Rebecca Herman

becki herman, e0130
Senior Policy Researcher; Distinguished Chair in Education Policy
Washington Office

Education

Ph.D. in sociology, Johns Hopkins University; M.A. in sociology, Johns Hopkins University; B.A. in English, Johns Hopkins University

Overview

Becki Herman is a senior policy researcher and distinguished chair in education policy at the RAND Corporation. She specializes in conducting and evaluating research on school leadership, school improvement, comprehensive school reform, and related school, district, and higher education initiatives. Herman has helped set standards for and conducted critical reviews of research on educational programs, practices, and policies, and she is recognized for producing easily accessible products that resonate with practitioners, policymakers, and the public.

She has delivered dozens of invited presentations on school leadership, school turnaround, comprehensive school reform, the Every Student Succeeds Act, and evidence-based school improvement. She has provided Congressional testimony and briefings on school turnaround and reform. More recently, she has worked with the Air Force to improve human capital and education systems.

Herman trained and served as a teacher early in her career. She earned her Ph.D. in sociology, specializing in education, at Johns Hopkins University.

Recent Projects

  • University Principal Preparation Initiative Evaluation
  • School Leadership Evidence Review under ESSA
  • North Carolina Transformation Initiative
  • Innovation through Observation Pilot
  • Human Capital Annex

Selected Publications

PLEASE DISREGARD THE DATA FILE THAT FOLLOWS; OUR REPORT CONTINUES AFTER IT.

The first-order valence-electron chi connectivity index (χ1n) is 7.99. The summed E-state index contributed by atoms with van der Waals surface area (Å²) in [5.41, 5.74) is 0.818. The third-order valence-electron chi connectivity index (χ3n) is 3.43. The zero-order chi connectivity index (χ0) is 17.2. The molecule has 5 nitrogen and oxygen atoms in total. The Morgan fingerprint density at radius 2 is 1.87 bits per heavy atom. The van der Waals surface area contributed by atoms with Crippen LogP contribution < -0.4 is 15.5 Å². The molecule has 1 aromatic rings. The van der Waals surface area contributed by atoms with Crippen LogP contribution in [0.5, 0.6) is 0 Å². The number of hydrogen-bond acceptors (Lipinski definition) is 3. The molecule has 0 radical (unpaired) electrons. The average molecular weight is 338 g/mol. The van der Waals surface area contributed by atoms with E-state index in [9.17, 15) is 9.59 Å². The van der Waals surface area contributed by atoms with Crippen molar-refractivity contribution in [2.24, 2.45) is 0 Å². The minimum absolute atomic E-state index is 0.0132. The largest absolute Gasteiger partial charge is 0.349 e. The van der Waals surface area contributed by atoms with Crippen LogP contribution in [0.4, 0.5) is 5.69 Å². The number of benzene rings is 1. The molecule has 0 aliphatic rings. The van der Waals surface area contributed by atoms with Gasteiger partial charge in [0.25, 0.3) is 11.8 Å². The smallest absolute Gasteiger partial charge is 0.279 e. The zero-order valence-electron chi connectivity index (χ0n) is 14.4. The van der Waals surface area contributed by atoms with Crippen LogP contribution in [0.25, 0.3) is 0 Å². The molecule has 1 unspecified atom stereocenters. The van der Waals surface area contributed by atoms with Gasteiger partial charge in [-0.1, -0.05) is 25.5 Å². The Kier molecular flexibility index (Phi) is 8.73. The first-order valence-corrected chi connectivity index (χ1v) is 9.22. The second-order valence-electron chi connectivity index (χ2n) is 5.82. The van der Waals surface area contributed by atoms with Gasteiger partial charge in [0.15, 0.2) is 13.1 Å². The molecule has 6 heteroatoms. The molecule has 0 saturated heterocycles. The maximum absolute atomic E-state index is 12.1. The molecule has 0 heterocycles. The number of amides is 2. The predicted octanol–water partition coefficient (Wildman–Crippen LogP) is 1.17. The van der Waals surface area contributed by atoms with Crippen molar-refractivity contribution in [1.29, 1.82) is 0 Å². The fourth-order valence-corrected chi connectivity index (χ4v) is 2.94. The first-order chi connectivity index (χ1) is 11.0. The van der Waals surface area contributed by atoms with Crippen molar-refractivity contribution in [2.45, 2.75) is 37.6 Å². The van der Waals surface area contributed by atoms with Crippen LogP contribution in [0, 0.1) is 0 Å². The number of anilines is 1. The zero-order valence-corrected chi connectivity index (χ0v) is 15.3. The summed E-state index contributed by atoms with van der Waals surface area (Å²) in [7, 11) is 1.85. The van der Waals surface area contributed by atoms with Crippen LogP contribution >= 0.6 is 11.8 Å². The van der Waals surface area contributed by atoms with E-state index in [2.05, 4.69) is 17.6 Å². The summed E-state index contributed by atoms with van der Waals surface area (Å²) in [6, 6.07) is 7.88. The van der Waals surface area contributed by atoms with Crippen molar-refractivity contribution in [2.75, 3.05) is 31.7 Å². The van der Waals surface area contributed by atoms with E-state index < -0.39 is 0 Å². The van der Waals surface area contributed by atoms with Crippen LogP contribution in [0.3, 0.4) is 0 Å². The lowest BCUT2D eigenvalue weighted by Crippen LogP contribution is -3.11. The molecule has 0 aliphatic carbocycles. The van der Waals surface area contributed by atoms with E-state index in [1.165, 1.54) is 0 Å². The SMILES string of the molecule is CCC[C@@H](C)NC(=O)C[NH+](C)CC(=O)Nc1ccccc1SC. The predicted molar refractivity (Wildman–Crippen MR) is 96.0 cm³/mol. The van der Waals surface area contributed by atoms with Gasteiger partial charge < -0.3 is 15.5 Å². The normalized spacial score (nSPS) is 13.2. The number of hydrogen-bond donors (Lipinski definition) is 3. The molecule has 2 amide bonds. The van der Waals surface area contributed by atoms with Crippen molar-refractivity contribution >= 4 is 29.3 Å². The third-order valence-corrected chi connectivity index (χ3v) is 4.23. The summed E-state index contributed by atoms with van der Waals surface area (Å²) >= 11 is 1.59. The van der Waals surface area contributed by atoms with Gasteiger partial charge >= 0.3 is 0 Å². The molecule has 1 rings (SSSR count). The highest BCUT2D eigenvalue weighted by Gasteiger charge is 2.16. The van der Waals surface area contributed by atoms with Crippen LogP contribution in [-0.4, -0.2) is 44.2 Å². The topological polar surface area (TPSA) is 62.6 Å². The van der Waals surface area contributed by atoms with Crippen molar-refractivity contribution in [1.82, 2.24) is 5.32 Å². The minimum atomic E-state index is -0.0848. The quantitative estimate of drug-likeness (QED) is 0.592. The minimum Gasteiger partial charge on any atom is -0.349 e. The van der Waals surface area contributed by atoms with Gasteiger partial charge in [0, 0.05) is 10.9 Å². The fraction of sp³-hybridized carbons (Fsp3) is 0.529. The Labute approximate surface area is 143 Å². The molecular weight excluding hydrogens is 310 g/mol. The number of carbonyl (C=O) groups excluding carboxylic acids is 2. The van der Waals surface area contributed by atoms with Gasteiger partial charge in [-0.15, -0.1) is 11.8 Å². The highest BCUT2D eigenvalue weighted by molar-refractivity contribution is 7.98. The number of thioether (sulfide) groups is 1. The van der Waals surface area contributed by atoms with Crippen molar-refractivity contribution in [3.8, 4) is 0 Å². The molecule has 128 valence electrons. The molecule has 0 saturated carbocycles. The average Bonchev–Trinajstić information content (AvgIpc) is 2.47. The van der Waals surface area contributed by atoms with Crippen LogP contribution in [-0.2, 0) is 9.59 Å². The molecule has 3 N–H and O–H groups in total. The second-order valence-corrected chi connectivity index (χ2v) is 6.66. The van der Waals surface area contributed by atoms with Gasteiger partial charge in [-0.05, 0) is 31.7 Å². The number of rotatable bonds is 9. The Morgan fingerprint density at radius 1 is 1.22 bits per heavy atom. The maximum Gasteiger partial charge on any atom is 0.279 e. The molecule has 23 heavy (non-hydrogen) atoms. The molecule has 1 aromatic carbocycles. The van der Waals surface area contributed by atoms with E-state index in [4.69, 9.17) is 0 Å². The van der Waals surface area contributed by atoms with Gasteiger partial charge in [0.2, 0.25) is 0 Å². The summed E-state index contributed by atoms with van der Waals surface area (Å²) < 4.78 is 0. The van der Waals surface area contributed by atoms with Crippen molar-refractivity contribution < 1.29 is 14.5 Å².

Herman, R., Gates, S., Arifkhanova, A., Bega, A., Chavez-Herreria, E., Han, E., Harris, M., Leschitz, J., and Wrabel, S., School Leadership Interventions under the Every Student Succeeds Act: Evidence Review, RAND (RR-1550-2-WF), 2016

Herman, R., Hung, A.A., Burke, J., Carman, K.G., Clancy, N., Kaufman, J.H., and Wilson, K., A Tool for Reviewing K-12 Financial Education Curricula, RAND (TL-181-CFPB), 2015

Herman, R., Hung, A.A., Burke, J., Carman, K.G., Clancy, N., Kaufman, J.H., and Wilson, K., Development of a K-12 Financial Education Curriculum Assessment Rubric, RAND (RR-1142-CFPB), 2015

Dragoset, L., James-Burdumy, S., Hallgren, K., Perez-Johnson, I., Herrmann, M., Tuttle, C., Angus, M.H., Herman, R., Murray, M., Tanenbaum, C., and Graczewski, C., Usage of Policies and Practices Promoted by Race to the Top, NCEE, 2015

Commentary

  • Teacher helping a third grade girl at her desk

    Going Forward, Looking Back: Lessons from School Improvement Grants

    The Every Student Succeeds Act takes effect this fall, returning significant power to states and local districts to set goals and prescribe strategies to lift achievement. As schools finalize their plans under the new law, they can learn from the shortcomings of School Improvement Grants.

    May 10, 2017 The Hill

  • Chalk and eraser on chalkboard rail

    How States and Districts Can Leverage the Every Student Succeeds Act to Improve School Leadership

    The Every Student Succeeds Act provides states and districts with new chances to invest in school leadership. A review of interventions can serve as a starting point to enact relevant solutions and build the evidence base for what works.

    Dec 12, 2016 The RAND Blog

  • A woman working in an office

    Improving School Leadership: What Works

    There is evidence that having strong school leaders is instrumental for improving the quality of teaching. But resource constraints and pressure to spend money directly on students have left interventions focused on principals largely overlooked. However, the new Every Student Succeeds Act may be changing the script.

    Apr 28, 2016 The RAND Blog

  • Elementary school students at their lockers

    Reauthorizing ESEA: What We Know and Where We Should Go with School Improvement

    Federal policy should ensure that school improvement is a priority, that schools adopt proven reforms that fit the school context, and that schools and their districts are held accountable when federal resources are used for school improvement.

    Feb 11, 2015 The RAND Blog

Publications